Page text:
Cymer, Inc. (CYMI) is the leading original equipment manufacturer (OEM) of deep ultraviolet (DUV) light sources that are contained within excimer laser-based photolithography systems. Photolithography systems are employed during the front-end process of semiconductor production.
The front-end process begins with device formation. This process begins with a wafer (usually made of silicon) having a layer of photoresist (a chemical that hardens when exposed to an ultraviolet light source) spin-coated onto the surface in liquid form to drive off the excess solvent, and then "soft-baked" or cured. A photomask is then loaded into the lithography system. Photomasks, also called masks or reticles (if the mask is "stepped" across the wafer), are high-purity quartz or glass plates containing precise microscopic images that are used by a photolithography tool, also known as a stepper. An excimer laser is then passed over the photomask and through a reduction lens system that exposes the desired areas of photoresist, which is then subsequently removed, permitting deposition to the surface of the wafer. A strip system is utilized to remove the photoresist or other chemical residues following diffusion processing or film deposition. Thin layers of dopants are then grown or deposited in a precise pattern within the wafer using various chemical, vapor or ion implant techniques. The deposition process alters the atomic structure of the material, and therefore necessarily the electronic properties of the material. Further into the wafer fabrication process, a series of metallization steps are executed, in which conducting materials, that interconnect the semiconductor devices, are deposited. Multiple layers of conducting, semiconducting and insulating materials are constructed on and within the wafer via successive steps of lithography, etching and deposition, utilizing unique masks for each layer. Depending on the geometry and the device, anywhere from 35 to 45 unique masks are used in the device formation process with 10 to 100 layers (or more for microprocessors) being constructed. Typically, the outcome is a wafer with multi-layered semiconducting devices, known as transistors. The transistors are interconnected with conducting materials, and insulating materials are used to electronically isolate the active components. The net result is a silicon wafer that contains multiple copies of integrated circuit devices.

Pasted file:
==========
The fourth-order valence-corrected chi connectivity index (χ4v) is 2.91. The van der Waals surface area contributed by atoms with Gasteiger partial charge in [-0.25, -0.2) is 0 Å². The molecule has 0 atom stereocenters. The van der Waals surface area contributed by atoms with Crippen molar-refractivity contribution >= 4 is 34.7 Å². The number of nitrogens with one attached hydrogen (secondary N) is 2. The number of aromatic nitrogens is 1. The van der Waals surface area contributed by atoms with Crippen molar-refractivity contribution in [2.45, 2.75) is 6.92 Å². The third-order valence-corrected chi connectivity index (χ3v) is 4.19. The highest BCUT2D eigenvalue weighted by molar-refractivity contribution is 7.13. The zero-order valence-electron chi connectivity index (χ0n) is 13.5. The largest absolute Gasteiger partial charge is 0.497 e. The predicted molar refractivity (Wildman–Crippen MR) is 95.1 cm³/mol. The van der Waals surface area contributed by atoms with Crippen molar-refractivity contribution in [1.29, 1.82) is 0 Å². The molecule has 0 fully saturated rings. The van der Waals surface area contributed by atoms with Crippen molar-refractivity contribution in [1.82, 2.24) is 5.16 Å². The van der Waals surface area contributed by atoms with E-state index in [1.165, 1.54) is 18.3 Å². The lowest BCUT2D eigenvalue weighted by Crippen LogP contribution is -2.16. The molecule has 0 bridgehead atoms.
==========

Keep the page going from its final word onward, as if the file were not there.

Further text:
The photolithography tools include both step-and-repeat (steppers) and step-and-scan (scanners) laser systems and contain a light source. Light sources are classified according to the gases mixed to produce a short burst of light or by the wavelength of light. Krypton Fluoride (KrF) gases produce light at 248 nanometers (nm), Argon Fluoride (ArF) gases at 193nm and Fluorine (F2) at 157nm. Cymer only produces KrF and ArF excimer lasers. Cymer is the dominant provider to the semiconductor manufacturing industry, with an approximate market share of 82%. The company has only two direct competitors, Lambda-Physik and Gigaphoton. Lambda-Physik has previously announced its intention of exiting the light source market. Outside of semiconductor market applications, where the requirements are less demanding, Cymer has a 50% share of the light source market. CYMI outsources the subassembly manufacturing to third parties, but final system assembly is done in its San Diego facility.
Cymer's product segments consist of photolithography light sources, consumables, replacement parts and services. Light sources generated 59% of revenue in 2004, and consumables, replacement parts and services made up the remaining 41%. Cymer supplies light sources to all three manufacturers of DUV photolithography systems ASM Lithography, Canon and Nikon. These three customers sell DUV photolithography tools to the world's 20 largest semiconductor manufacturers. ASM Lithography accounted for 34% of 2004 sales, Nikon 22% and Canon 11%. Sales directly to chipmakers comprised the remaining 33%. Sales by geography in 2004 were U.S. 18%, Japan 32%, and the rest of the world 50%. ASM is located in the Netherlands, while Canon and Nikon are based in Japan.
TCZ, the new JV, is expected to be the vehicle to penetrate the lucrative flat panel display market. Currently, the dominant flat panel technology is active-matrix TFT LCDs that are expected to grow 35% annually over the next five years. TCZ will attempt to leverage Cymer's light source expertise and Carl Zeiss' optics technology into new products that will focus on the low temperature, poly crystal and silicon LTPS for active-matrix TFT LCDs and the emerging organic light emitting diode (OLEDs) displays. Initially a Gen 4 production tool will be developed, that will replace some tools in current production. The new technology will be incorporated into successively larger and more sophisticated tools. Final product assembly will take place at the Cymer Korea facility.